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Corona viruses

Corona viruses are a family of viruses that may cause illness ranging from a common cold to more severe diseases such as severe acute respiratory syndrome (SARS). The newly discovered coronavirus, Severe Acute Respiratory Syndrome Coronavirus 2 (SARS-CoV-2) was confirmed to cause the infectious disease, Coronavirus Disease 2019 or COVID-19.

COVID-19 was initially identified in seafood, wildlife, and poultry markets in China, and has since then spread to more than 100 countries, including South Africa. By March 2020, the World Health Organisation advised that Covid-19 had the characteristics of a pandemic. A pandemic refers to a worldwide outbreak and spread of a disease.

How does COVID-19 spread between people

The virus spreads in several different ways:

  • The virus spreads from an infected person’s mouth or nose in small liquid particles when they cough, speak, sing, or breathe. These liquid particles range from larger droplets to smaller aerosols.
  • The virus spreads mainly between people who are in close contact with each other, within 1 metre. A person becomes infected when they encounter droplets containing the virus into the eyes, nose, or mouth.
  • In poorly ventilated or crowded settings, the aerosols remain suspended in the air and can travel longer than 1 meter.
  • People can also be infected by touching surfaces which have been infected with the virus when they touch their nose, eyes, or mouth.

When do infected people transmit the virus

Studies show that infected people approximately 2 days before they develop symptoms and early in their illness. People with severe disease can be infectious for longer.

How do infected people present

When people are infected, they can either be symptomatic, asymptomatic, or pre-symptomatic. Both asymptomatic and pre-symptomatic refer to people who do not have symptoms. People who are asymptomatic are infected with the virus but do not develop any symptoms. Pre-symptomatic refers to people who have not yet developed symptoms but develop symptoms later.

People who are symptomatic may present with the following symptoms ranging from mild to severe disease.

Most common symptoms

  • Fever
  • Dry cough
  • Tiredness

Less common

  • Muscle aches
  • Sore throat
  • Diarrhoea
  • Headache
  • Loss of smell or taste
  • Skin rash

Severe symptoms

  • Difficulty breathing or a shortness of breath
  • Chest pain or discomfort
  • Loss of speech or movement

How can I reduce my risk of getting COVID-19

  • By washing your hands regularly with soap and water
  • Cleaning hands with an alcohol-based hand rub
  • Avoid touching your face
  • Covering your mouth and nose with a well-fitting mask
  • Staying home if you feel unwell
  • Keeping a distance from the next person in public spaces
  • Avoiding unnecessary travel and large groups of people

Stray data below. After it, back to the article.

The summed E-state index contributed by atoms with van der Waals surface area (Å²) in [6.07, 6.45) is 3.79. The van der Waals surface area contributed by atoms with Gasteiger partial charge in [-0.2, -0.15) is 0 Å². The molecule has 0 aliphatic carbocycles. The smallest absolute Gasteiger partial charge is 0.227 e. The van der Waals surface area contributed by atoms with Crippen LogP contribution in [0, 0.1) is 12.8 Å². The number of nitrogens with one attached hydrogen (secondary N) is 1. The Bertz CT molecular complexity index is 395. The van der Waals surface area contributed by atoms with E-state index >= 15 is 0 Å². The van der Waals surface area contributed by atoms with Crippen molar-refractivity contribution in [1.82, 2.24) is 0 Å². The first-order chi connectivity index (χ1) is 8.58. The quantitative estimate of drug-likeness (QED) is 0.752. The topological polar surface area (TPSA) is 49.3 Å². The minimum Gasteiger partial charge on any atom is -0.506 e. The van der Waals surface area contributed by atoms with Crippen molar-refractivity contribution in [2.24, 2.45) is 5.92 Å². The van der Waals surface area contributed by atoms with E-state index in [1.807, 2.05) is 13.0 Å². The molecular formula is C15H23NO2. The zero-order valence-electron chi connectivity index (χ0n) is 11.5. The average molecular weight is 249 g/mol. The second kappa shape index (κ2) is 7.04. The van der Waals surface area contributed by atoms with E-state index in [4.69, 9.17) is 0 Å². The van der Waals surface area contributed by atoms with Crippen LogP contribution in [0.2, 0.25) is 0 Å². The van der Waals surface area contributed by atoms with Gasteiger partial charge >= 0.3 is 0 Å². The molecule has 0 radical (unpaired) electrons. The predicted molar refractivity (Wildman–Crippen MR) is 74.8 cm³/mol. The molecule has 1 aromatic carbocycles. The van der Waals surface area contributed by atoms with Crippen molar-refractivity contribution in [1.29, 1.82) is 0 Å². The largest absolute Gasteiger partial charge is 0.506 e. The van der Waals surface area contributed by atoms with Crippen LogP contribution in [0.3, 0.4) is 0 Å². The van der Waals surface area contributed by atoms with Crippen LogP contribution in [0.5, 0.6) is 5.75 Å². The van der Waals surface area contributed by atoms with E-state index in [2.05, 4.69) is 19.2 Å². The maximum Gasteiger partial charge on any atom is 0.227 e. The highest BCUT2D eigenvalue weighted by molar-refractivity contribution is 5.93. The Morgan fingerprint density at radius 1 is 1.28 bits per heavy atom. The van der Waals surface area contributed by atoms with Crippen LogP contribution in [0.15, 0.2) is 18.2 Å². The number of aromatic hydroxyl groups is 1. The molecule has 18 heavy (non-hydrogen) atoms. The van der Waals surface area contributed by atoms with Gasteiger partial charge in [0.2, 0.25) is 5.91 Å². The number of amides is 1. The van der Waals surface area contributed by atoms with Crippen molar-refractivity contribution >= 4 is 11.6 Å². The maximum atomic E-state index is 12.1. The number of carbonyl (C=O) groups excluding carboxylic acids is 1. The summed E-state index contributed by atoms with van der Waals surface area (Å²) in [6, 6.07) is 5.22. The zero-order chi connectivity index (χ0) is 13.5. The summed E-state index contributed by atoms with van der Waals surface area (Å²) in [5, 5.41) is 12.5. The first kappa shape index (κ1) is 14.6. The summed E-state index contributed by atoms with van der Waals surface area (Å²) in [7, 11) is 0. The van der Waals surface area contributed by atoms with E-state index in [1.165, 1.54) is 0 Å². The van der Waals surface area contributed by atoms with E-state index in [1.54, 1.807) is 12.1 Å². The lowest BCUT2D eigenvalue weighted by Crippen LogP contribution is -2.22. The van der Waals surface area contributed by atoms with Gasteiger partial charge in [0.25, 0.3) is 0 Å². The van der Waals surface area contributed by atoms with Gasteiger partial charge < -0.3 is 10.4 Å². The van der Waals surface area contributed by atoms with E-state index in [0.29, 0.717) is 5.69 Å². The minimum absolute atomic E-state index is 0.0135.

Medical treatment

Currently, treatment is supportive care for patients who are severely ill or are at risk of severe and critical illness. This includes:

  • Oxygen for severely ill patients and more advanced respiratory support such as ventilation for critically ill patients.
  • Dexamethasone is a corticosteroid that is used to reduce the time on a ventilatory


Vaccines are a safe and effective way to prevent moderate to severe COVID-19 disease upon exposure to the virus. This is by using your body’s natural defence to build resistance to specific infections, making your immune system strong. To learn more about how vaccines work, read our pamphlet on vaccines here.

The Johnson and Johnson, Pfizer, Sinovac and AstraZeneca vaccines have been approved by the South African Health Products Regulatory Authority (SAHPRA). All these vaccines are safe to use and effective in reducing the risk of severe illness.

The South African government Vaccine Information Portal contains the updates on who is eligible for the current rollout and how to register for the vaccine.

To register, you need:

  • Access to the internet
  • ID number of Passport number
  • Information about your employment (primary employer and location of work)

Register using the link:

You can also register with this information at a vaccination site should you not have access to the internet.

Understanding waves and variant

Many viruses, including the SARS-CoV-2 virus, evolve or mutate by changing its structure over time in a way that makes them more transmissible and better at evading the body’s immune system reaction to the virus. This results in severe disease. These mutations result in variants of the SARS-CoV-2 virus resulting in sharp increases in cases due to the new form the virus has taken.

An example of the variant is the predominant variant in South Africa which accounted for most of the cases during the second wave of the pandemic, the Beta variant. The Beta variant has over 20 changes in its structure compared to the original SARS-CoV-2 virus. One of these proteins is the spike protein which helps the virus to enter your body’s cells. In the Beta variant, the spike protein is mutated to allow the virus to better attach itself to human cells.

Variants can reduce the efficacy of vaccines, but do not render the vaccines ineffective.

Variants can reduce the efficacy of vaccines, but do not render the vaccines ineffective.

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